Rocky Mountain Youth Corps celebrates 25 years of connecting youth with the outdoors |

Rocky Mountain Youth Corps celebrates 25 years of connecting youth with the outdoors

STEAMBOAT SPRINGS — James Hix and his crew of 11- to 13-year-old trail workers were hard at work hacking through brush at Stagecoach State Park when they glanced up to see an awesome sight: beautiful kites wafting through the air.

“We look up and are like ‘oh, those are some lovely kites,’” said Hix, a 28-year-old crew leader for the Steamboat-based Rocky Mountain Youth Corps. “After a moment of reflection, we realized ‘those aren’t kites, those are our eight tents 200 feet up in the air swirling around and heading toward Stagecoach Lake.’”

The New Jersey native is just one of the thousands of young people who have called Rocky Mountain Youth Corps their “home away from home” as the popular nonprofit celebrates its 25th birthday.

What started as a humble after-school program for Steamboat teenagers in 1993 has turned into one of the nation’s most effective outdoor programs that educate and train young people to become productive citizens.

“I can’t think of an organization that has accomplished so much as the Rocky Mountain Youth Corps,” said Margi Briggs-Casson, chairman of the RMYC Board.

Briggs-Casson credits Executive Director Gretchen Van De Carr for building the RMYC  into a vehicle to give young people, age 11 to 25, a chance to “unplug” from society while they work on maintaining public lands and community projects.

Van de Carr admits she was just kind of winging it.

“I was like a horse that was blinded. I just wanted to work outside with young people, so I took our meager couple thousand dollar budget and engaged 24 teenagers to work on crews with me,” Van De Carr said.

The RMYC’s first project was thinning out a lodgepole pine forest in Northwest Colorado and building a rail fence for a campground.

“The project agencies … BLM, the Forest Service and parks all loved it because they were getting work done very affordably while engaging youth,” Van De Carr said.

In 1998, RMYC left the city’s protective wing and became an independent nonprofit.

Now, with a budget of almost $3 million, RMYC runs 17 crews during the summer, maintaining trails and working conservation projects with everything from rakes and shovels to chainsaws to even more complex machinery. The work covers half of Colorado and parts of Wyoming. Every chore is age appropriate, and all workers get paid except for the youngest crew members, age 11 to 13, called the Service Learning Crew.

Hayden’s Robert Zhushman is in his second year on the Service Learning Crew.

“I thought it would be interesting learning about nature, and it helped me with not being lazy,” Zhushman said about his RMYC experience last summer. “I used to sit on the couch and do nothing for the whole day, and now, my parents are happy, so they sent me again this year.”

Van De Carr said similar youth corps around the country mostly are based on work, while RMYC also stresses education.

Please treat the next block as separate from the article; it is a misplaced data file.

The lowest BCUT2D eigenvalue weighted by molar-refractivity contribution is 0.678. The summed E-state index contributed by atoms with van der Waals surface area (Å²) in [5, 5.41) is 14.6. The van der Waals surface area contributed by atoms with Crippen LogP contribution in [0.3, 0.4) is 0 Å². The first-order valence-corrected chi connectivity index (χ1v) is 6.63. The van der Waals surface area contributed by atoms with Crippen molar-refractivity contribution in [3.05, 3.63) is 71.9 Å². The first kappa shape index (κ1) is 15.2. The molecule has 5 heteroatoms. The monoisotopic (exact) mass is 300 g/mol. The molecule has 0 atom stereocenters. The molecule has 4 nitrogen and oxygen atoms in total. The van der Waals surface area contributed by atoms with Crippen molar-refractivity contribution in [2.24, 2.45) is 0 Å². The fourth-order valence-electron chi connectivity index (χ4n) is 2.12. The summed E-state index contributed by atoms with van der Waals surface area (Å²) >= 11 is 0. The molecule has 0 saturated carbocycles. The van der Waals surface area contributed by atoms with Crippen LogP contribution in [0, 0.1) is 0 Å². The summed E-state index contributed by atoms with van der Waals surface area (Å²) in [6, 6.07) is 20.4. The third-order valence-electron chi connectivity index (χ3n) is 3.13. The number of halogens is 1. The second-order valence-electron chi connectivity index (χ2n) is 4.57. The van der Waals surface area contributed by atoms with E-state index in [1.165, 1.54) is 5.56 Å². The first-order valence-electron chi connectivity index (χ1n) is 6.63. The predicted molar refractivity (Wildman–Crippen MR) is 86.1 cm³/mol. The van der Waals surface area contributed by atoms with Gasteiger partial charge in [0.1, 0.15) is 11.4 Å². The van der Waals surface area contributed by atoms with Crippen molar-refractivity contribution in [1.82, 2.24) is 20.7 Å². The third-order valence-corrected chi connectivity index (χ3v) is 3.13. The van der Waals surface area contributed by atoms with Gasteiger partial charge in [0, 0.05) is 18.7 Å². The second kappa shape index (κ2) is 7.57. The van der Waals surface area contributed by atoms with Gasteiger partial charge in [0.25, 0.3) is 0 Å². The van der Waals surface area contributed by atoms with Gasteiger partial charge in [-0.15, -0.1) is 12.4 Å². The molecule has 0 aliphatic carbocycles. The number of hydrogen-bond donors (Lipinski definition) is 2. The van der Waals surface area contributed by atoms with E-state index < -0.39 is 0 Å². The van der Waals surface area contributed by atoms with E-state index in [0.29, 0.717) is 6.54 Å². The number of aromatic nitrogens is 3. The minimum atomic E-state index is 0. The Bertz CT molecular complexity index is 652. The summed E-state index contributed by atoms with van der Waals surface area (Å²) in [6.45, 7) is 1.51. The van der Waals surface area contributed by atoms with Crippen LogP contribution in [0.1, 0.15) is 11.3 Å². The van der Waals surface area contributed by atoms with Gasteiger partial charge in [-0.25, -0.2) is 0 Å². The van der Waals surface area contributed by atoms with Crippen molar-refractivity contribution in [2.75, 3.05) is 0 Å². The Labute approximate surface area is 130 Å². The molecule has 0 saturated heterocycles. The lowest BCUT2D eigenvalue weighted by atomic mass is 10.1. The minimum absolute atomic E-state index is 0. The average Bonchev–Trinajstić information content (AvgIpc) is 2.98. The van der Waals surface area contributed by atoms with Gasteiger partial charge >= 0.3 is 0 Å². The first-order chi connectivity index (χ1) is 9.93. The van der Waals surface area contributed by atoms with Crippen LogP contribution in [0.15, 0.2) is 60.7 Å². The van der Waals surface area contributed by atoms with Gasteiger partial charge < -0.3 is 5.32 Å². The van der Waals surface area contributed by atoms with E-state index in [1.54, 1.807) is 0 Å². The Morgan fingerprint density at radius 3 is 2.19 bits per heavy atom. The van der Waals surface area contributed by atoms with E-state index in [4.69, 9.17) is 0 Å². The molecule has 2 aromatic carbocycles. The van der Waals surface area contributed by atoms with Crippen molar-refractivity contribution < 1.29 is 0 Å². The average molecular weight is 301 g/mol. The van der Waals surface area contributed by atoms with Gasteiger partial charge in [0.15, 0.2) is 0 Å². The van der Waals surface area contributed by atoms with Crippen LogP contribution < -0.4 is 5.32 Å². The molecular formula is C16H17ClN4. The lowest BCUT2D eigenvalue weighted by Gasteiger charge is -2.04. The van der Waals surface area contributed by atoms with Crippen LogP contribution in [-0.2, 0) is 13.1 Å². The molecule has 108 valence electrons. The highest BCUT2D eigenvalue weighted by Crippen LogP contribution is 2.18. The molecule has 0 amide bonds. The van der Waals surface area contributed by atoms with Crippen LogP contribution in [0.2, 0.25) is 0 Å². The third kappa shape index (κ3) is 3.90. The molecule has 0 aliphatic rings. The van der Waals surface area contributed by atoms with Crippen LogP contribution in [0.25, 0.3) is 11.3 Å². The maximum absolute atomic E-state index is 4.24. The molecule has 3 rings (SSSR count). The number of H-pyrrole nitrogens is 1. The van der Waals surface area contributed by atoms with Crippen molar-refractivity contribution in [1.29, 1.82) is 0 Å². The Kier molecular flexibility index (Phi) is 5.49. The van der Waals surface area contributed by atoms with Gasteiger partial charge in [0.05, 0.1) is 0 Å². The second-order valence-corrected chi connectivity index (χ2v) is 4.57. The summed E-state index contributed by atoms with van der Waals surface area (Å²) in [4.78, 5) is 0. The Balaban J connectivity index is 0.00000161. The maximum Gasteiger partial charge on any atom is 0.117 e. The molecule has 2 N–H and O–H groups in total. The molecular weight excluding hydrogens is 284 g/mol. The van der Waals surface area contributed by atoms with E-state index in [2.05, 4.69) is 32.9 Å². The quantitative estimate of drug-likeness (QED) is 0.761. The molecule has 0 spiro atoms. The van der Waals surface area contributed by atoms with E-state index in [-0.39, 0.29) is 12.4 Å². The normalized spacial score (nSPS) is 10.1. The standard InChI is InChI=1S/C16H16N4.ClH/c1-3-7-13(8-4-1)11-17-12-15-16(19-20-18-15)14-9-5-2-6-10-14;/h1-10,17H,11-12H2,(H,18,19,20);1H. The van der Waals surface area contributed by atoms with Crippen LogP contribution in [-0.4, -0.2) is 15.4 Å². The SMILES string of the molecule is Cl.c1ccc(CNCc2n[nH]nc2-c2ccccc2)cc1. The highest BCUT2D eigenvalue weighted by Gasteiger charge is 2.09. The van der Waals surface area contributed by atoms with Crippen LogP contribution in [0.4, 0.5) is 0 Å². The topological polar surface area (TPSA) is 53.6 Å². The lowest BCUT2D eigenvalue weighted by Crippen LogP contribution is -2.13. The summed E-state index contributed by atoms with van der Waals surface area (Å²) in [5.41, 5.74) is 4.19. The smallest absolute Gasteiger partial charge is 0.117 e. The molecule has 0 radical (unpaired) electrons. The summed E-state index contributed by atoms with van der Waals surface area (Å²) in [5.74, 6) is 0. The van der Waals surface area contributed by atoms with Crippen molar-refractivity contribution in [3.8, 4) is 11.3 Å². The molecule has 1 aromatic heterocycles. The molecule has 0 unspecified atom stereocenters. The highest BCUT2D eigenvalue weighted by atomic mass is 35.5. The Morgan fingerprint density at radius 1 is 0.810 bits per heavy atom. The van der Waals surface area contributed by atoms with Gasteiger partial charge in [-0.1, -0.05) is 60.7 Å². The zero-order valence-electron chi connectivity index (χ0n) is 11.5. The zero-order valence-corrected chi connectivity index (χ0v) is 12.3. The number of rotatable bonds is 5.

“We have curriculum for ages 11 to 25, and it becomes more intense as they get older,” Van De Carr said. “They have educational time every day where they might address different social topics or job-readiness skills like how to do an interview.”

Ben Glassmeyer turned his RMYC stint, which began at age 16, into an eventual career by climbing the RMYC ladder. He’s now a year-round maintenance worker for Steamboat Springs’ Trails and Open Space and runs his own crew.

Better yet, he met his wife on the RMYC crew.

“I’ve identified 10 different families that were born from RMYC. They met at RMYC, fell in love, dated and got married. And there’s probably eight or 10 ‘purebred’ RMYC children out there,” said Van De Carr, who stressed that none of the babies were made during the parents’ actual RMYC stint.

While the younger crews usually work in their own communities and only camp some of the time, the youth age 16 to 18 do regional projects and camp full time while working.

In the meantime, members of the Young Adult Program, age 18 to 25, can be seen living in the forests for up to six months, going from task to task. This week, a Young Adult crew could be found on Buffalo Pass, widening a popular trail and working with the Routt County Riders, a mountain bike group.

“A few of my friends did this in the past and said it was really cool, so I wanted to give it a shot and build some backcountry skills while I’m at it,” said Nicholas Pusateri, a New York native who recently finished a degree in environmental science. “This is my first time in Colorado. It’s been an amazing experience.”

Elvis Vega agreed wholeheartedly as he dug up rocks alongside Pusateri. Vega is a junior from North Carolina State who loves trail running.

“I thought it would be sweet to help out making new trails and giving back to the community,” said Vega.

Vega’s crew leader, Nomi Sherman, has been around the block when it comes to outdoor programs.

“I’m here now because those experiences stuck with me and completely changed my life and how I view the world and interact with it,” Sherman said.

Now the Colorado College graduate and veteran outdoorswoman said she wants to share her knowledge with her crew.

“My goal for the season is to just support them in growing all the ways they want, and to teach them as much as I can,” Sherman added.

For more on the program visit

To celebrate its milestone, RMYC is hosting a 25th Anniversary Party from 4 to 7 p.m. Friday, Sept. 21 at the RMYC Campus, 991 Captain Jack Drive in Steamboat Springs. The free event will feature live music, a pig roast, bonfire, yard games, door prizes and more.

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